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Dewi Morgan
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Hee :D Careful - quoted out of context, that could be taken as saying "Ah, AutoIT could be written in a fortnight!" :P

corrupt
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Hee :D Careful - quoted out of context, that could be taken as saying "Ah, AutoIT could be written in a fortnight!" :p


... and your point is?... Just kidding :lol: . From having a look at the AHK source, AHK is not really a modified version of AutoIT as many seem to assume as far as I can tell.

Nemroth
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I know it's an old post but when I read :

YOU ARE WRONG.

I think that Dewi Morgan didn't aswered to the real question, witch is :
WHAT IS PROTECTED BY THE (L)GPL ?
It is the AHK programm SOURCE CODE
This is the AHK SOURCE CODE witch is programmed in Visual C++, witch is under GPL, not the AHK scripts source codes. The AHK script source codes have NO AHK SOURCE CODE (witch is in C++) in them.
When I read :

YOU ARE BREAKING THE LAW.
[Edit]

I feel insulted. :shock:
GPL (LGPL and other) IS NOT A LAW, but a convention. You must respect his terms only if you decide to use it. Chris decided to use GPL, so he must respect it.
I do not see in the name of what I can be legaly linked by a decision which I didn't take, except in the case of a law. but the GPL isn't a law... So if I sell a compiled script that I made and that I don't want to put under the GPL, it's my decision, my choice, and I am able to do it, even if Dewi Morgan isn't agree with that. :) :) :)
I think that

a work containing the Program

is a programm containing whole or part of the AHK source code, so a programm witch is programmed in C++....

2. You may modify your copy or copies of the Program or any portion of it (AHK source code), thus forming a work based on the Program (AHK source code), and copy and distribute such modifications (of AHK source code) or work under the terms of Section 1 above, provided that you also meet all of these conditions:

What is in bold whas added by me.
I think that an AHK script source code have not to obey to the GPL, except if the person who wrote this script wishes to obey to GPL.
If I make an addition to AHK (adding a procedure programmed in Visual C++ and integrated in the AHK source code), I must respect the GPL, as the GPL applies to the AHK source code (and to the modifications, additions made to it). (It's just an example, as I don't know how to programm in C++).
But if I make an AHK script, witch isn't of course part of the AHK source code, I can choose what I want to do with my own creation, if I want to give it for free or sell it, if I want to put it under GPL or not, even if Dewi Morgan isn't agree with that. !!! :) :) :)
If the GPL applies to binary code and not source code, once again, Chris would have to pay something to MS for each copy of AHK downloaded as he use Visual C++ binary generated code (AHK source code is compiled with Visual C++) in AHK.

Dewi Morgan
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I think that your confusion may have come from a misunderstanding of what "source code" is. Source code is un-compiled code: it's the words and symbols you use to make your program. Compiled code is what happens when you compile source code :)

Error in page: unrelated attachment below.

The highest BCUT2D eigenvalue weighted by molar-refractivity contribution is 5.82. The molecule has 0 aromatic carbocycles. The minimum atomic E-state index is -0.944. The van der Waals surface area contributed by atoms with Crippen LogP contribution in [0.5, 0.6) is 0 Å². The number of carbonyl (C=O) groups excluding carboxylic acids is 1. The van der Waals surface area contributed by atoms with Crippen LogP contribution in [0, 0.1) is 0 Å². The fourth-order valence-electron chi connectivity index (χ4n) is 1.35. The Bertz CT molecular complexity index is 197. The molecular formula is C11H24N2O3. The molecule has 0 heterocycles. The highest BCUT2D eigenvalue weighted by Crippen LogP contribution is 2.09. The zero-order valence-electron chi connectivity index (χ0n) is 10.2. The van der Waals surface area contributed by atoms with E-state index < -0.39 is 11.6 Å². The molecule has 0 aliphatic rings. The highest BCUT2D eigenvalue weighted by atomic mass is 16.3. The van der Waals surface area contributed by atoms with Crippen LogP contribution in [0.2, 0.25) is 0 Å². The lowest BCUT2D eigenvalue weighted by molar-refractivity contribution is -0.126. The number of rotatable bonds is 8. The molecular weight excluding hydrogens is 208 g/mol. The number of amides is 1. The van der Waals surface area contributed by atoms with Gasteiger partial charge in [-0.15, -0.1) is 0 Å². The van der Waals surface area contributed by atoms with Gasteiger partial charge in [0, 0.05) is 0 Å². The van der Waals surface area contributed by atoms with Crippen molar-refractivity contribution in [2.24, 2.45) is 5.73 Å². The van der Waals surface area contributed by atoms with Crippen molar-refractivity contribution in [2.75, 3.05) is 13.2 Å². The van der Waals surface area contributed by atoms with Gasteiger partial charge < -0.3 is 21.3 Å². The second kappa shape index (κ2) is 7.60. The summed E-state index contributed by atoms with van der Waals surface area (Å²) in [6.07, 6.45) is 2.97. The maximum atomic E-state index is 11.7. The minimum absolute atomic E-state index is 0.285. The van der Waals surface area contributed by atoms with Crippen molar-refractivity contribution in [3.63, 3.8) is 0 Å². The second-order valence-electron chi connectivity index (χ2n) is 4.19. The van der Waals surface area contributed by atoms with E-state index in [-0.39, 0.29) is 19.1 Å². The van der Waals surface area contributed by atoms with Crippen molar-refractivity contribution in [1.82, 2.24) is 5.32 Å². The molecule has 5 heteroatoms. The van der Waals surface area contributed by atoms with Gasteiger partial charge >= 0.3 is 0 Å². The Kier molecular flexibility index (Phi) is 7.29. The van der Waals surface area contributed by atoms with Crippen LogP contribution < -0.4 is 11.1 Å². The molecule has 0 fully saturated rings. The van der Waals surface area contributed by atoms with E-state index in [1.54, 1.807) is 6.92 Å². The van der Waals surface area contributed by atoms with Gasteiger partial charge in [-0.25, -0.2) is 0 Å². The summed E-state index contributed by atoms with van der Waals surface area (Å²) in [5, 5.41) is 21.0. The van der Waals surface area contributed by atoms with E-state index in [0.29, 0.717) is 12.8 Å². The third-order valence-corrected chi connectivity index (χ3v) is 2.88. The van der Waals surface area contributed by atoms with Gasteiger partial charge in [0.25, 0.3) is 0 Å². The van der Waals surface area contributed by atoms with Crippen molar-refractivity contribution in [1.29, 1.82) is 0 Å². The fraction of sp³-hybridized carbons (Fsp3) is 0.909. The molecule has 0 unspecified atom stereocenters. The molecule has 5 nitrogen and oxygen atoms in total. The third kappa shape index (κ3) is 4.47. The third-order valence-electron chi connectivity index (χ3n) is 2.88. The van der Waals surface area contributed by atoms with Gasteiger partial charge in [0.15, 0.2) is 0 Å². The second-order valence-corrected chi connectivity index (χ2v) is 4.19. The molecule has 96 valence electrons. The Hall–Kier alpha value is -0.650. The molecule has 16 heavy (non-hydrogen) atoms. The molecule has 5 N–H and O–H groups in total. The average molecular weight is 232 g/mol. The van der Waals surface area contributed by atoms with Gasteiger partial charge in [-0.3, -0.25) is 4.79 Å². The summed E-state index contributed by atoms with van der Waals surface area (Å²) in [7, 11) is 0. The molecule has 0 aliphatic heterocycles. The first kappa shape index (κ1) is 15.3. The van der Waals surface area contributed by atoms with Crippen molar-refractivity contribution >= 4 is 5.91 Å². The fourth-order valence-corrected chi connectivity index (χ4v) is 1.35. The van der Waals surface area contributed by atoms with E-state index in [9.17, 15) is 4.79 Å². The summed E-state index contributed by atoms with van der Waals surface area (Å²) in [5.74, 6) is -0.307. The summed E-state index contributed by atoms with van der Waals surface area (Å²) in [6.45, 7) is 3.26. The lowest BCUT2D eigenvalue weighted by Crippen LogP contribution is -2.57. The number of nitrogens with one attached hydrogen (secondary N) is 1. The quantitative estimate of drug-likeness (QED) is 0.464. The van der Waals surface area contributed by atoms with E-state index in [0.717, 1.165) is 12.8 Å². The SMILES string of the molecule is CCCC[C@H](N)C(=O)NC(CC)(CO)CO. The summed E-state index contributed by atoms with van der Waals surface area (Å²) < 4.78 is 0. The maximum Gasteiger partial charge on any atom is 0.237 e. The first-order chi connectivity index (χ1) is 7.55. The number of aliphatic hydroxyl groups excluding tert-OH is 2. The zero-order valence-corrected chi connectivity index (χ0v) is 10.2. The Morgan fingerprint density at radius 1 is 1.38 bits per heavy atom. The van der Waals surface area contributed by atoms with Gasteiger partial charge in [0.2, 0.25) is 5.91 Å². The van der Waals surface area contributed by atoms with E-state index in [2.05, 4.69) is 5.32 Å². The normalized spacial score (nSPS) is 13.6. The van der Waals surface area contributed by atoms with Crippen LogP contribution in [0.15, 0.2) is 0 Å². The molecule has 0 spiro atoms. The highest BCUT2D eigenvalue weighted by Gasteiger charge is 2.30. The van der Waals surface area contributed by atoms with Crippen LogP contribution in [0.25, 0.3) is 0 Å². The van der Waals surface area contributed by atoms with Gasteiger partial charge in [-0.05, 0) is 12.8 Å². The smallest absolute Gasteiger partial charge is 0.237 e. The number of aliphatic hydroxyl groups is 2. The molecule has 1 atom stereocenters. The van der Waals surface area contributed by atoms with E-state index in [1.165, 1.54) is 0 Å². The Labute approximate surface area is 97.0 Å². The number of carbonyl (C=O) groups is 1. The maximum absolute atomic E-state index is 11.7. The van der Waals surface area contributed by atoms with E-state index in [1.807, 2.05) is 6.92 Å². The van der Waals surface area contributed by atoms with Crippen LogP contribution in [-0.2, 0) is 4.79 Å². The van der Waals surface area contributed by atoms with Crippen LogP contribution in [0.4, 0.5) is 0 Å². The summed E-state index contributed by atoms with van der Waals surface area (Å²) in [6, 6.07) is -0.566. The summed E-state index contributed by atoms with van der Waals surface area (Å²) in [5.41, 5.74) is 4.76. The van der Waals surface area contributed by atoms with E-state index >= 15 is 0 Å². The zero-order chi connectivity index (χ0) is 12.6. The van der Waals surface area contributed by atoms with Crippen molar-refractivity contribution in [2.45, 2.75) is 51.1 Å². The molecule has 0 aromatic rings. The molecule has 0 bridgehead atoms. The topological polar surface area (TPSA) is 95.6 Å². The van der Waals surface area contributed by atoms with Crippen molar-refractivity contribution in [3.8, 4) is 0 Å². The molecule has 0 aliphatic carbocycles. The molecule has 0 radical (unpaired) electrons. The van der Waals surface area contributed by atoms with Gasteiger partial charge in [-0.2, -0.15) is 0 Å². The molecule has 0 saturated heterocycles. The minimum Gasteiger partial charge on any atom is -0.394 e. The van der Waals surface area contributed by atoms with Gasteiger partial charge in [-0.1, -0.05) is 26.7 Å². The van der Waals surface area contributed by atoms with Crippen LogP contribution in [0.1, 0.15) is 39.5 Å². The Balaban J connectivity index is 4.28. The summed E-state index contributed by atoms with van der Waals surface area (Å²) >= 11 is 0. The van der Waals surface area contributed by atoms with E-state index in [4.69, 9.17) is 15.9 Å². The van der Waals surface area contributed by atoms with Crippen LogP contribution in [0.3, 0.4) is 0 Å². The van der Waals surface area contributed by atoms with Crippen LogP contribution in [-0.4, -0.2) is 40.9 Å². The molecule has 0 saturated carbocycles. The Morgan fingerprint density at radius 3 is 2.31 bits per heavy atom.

I think you may have meant "code, whether compiled or not" rather than "source code" in your argument, in which case the first half of my response is not relevant.

Also, in this thread we're talking about the .exe files, not about the .ahk script files. The GPL only becomes an issue for you if you compile your ahk script into an exe (to include GPL code into the same derivative work), AND you distribute it (to make it a copyright issue).

I think you may have been talking about merely the .ahk files, and not the compiled exes, in which case the second half of my response is not relevant, and I have never disagreed with you: in this case, you should probably have read my original post more carefully.


It is the AHK programm SOURCE CODE


I'm afraid not, no. GPL applies to source AND to the compiled result of that source.

Modifying the GPL to say differently does not make your changes true, even if you put them in bold :)

Do you think that software piracy is OK because copyright law only applies to the source code of programs, and it's OK to distribute the compiled binaries? Of course not. The same principle, and the same copyright law, is applied here.

Do you think that with music, I'm only breaking the copyright if I distribute the sheet music, and not a "compiled" audio file of the played music? Of course not, or the RIAA wouldn't hate MP3s :)

The GPL states very clearly:

3. You may copy and distribute the Program (or a work based on it, under Section 2) in object code or executable form under the terms of Sections 1 and 2 above provided that you also do one of the following:


I think you should probably read the whole GPL before commenting further. http://www.gnu.org/copyleft/gpl.html

GPL (LGPL and other) IS NOT A LAW, but a convention. You must respect his terms only if you decide to use it.


It is neither a law, nor a convention. It is a license, which falls under international copyright law.

[This is a simplification: there is no global copyright law, but that's outside the scope of this discussion. Copyright law is most definitely a law within the jurisdictions that matter for AHK, and so for this discussion.]